Extended-protected article

Ein as-Sultan

From Wikipedia, the free encyclopedia
Jump to navigation Jump to search

ʿEin/ʿAin as-Sulṭān
Arabic transcription(s)
 • Arabicمخيّم عين سلطان
 • LatinAyn al-Sulṭān (official)
ʿEin/ʿAin as-Sulṭān is located in State of Palestine
ʿEin/ʿAin as-Sulṭān
ʿEin/ʿAin as-Sulṭān
Location of ʿEin/ʿAin as-Sulṭān within Palestine
Coordinates: 31°52′40.24″N 35°26′46.24″E / 31.8778444°N 35.4461778°E / 31.8778444; 35.4461778Coordinates: 31°52′40.24″N 35°26′46.24″E / 31.8778444°N 35.4461778°E / 31.8778444; 35.4461778
StateState of Palestine
 • Total870 dunams (0.87 km2 or 0.34 sq mi)
 • Total3,800
 • Density4,400/km2 (11,000/sq mi)
 (including non-refugees)
Name meaningSultan's Spring

ʿEin as-Sulṭān (Arabic: عين سلطان‎, lit. 'Sultan's spring'), also ʿAin Sulṭān Camp, is a village and Palestinian refugee camp in the Jericho Governorate in the eastern West Bank situated in the Jordan Valley, located adjacent to the archaeological site of Tell es-Sultan 1 kilometer north-west of Jericho. ʿEin as-Sulṭān had a population of over 1,469 inhabitants in mid-year 2006.[1] In 1997, refugees constituted 81% of the population.[2]


The first permanent settlement built near ancient Jericho was at Tell es-Sultan by the Ein es-Sultan spring, between 8000 and 7000 BC, by an unknown people, and consisted of a number of walls, a religious shrine, and a 23-foot (7.0 m) tower with an internal staircase. After a few centuries, it was abandoned for a second settlement established in 6800 BC close by.[3]

To the Christians the spring is known as Elisha's Spring and the Byzantines built there a domed church dedicated to Saint Eliseus.[4]

The Crusaders improved the water mills at Ein es-Sultan to crush sugar cane in tawahin es-sukkar (sugar mills) and exported the sugar to Jerusalem.[5][6] The Crusaders are credited with introducing sugarcane production to the city.[7]

ʿEin as-Sulṭān camp was established in 1948, on 870 dunums of arid land below the Mount of Temptation. Just before the 1967 Arab-Israeli conflict, the camp had accommodated some 20,000 refugees. During the hostilities the majority of the refugees fled across the Jordan River to Jordan.[8] On 13 November 1985, following an agreement with UNRWA, the Israeli authorities began a program of demolishing unused houses. At the time the camp’s population was 600.[9] In 1987 the authorities tried to expel as many of the refugees as they could. The US reports state that the refugees were suffering from "deteriorating economic circumstances".[10]

Today, ʿEin Sulṭān has a small population of only 1,732 registered refugees. Some non-refugees have moved onto the camp's lands and built illegal homes as there is over-crowding and Israel authorities controls the issuing of building permits.[11][12]


Water scarcity is a major problem in this arid area, especially during the summer. The springs Ein as-Sultan, Ayn al-Nuway'mia and Ayn al Duyuk were utilised during the Roman occupation for irrigation to cultivate the land.[13] After 1975 the water from the spring Ein as-Sultan was collected in four small basins.[10] UNRWA supplies Ein Sultan with water by pumping it from a nearby spring. The out fall of the spring is close to Tell el-Sultan, the site of ancient Jericho.[14] During the summer months, water shortages in the camp cause tremendous hardship for the refugees.[15] However, the Israeli water company Mekorot has become the main supplier of water to the camp after Israel took control of water sources.[11]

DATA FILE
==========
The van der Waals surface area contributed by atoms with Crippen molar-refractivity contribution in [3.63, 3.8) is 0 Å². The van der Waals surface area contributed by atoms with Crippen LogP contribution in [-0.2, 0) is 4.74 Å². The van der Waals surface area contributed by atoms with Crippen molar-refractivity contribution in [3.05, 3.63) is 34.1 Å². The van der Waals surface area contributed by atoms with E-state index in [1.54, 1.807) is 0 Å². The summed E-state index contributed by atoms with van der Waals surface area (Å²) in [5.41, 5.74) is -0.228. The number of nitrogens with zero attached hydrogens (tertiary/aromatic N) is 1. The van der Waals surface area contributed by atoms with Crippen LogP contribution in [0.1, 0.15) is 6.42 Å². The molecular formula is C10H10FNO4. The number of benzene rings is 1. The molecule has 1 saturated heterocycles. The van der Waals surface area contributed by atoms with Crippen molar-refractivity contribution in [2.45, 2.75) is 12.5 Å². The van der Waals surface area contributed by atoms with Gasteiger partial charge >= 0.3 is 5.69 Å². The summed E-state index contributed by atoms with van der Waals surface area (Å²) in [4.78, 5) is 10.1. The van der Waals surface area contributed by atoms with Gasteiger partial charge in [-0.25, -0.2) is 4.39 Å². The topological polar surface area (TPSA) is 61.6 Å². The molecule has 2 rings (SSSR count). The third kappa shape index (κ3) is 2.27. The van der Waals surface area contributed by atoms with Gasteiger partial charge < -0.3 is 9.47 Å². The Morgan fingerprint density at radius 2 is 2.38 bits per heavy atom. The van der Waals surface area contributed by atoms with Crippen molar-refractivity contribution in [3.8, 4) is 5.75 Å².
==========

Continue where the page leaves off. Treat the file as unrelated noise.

Following the signing of the 1994 Gaza–Jericho Agreement and Israeli army redeployment, the camp came under the control of the Palestinian National Authority.[11]

In 2002, two stories were added to Ein Sultan School, including a new library, a multi-purpose room, an additional three classrooms and a computer lab.

Notable people


  1. ^ Projected Mid-Year Population for Jericho District by Locality 2004-2006 Palestinian Central Bureau of Statistics
  2. ^ Palestinian Population by Locality and Refugee Status (1997) Palestinian Central Bureau of Statistics.
  3. ^ Ring, Trudy; Salkin, Robert M.; Berney, K. A.; Schellinger, Paul E. (1994). International dictionary of historic places. Taylor & Francis. ISBN 1-884964-03-6, ISBN 978-1-884964-03-9. p. 367–370.
  4. ^ Jericho - (Ariha) Archived 2016-03-07 at the Wayback Machine Studium Biblicum Franciscum - Jerusalem.
  5. ^ Michael Dumper, Bruce E. Stanley, Janet L. Abu-Lughod (2007) Cities of the Middle East and North Africa: A Historical Encyclopedia ABC-CLIO, ISBN 1-57607-919-8 p 205
  6. ^ Abraham L. Udovitch (1981) The Islamic Middle East, 700-1900: Studies in Economic and Social History Darwin Press, ISBN 0-87850-030-8 p 122
  7. ^ Hull, Edward (1855). Mount Seir, Sinai and Western Palestine. Richard Bently and Sons.
  8. ^ Laurie A. Brand (1991) Palestinians in the Arab World: Institution Building and the Search for State Columbia University Press, ISBN 0-231-06723-2, p 152
  9. ^ Middle East International No 263, 22 November 1985, Publishers Lord Mayhew, Dennis Walters MP; Daoud Kuttab p. 11
  10. ^ a b Near East/South Asia Report By United States Foreign Broadcast Information Service, United States Joint Publications Research Service Published by Foreign Broadcast Information Service, 1987 pp 16 and 28
  11. ^ a b c Ein Sultan United Nations Relief and Works Agency 1 March 2005.
  12. ^ "Badil". Archived from the original on 2011-05-25. Retrieved 2009-03-24.
  13. ^ Nagendra Kr Singh, Nagendra Kumar Singh (2000) International Encyclopaedia of Islamic Dynasties Anmol Publications PVT. LTD., ISBN 81-261-0403-1 p 218
  14. ^ "Franciscan Cyberspot". Archived from the original on 2012-03-09. Retrieved 2009-03-24.
  15. ^ UNRWA camp profile

External links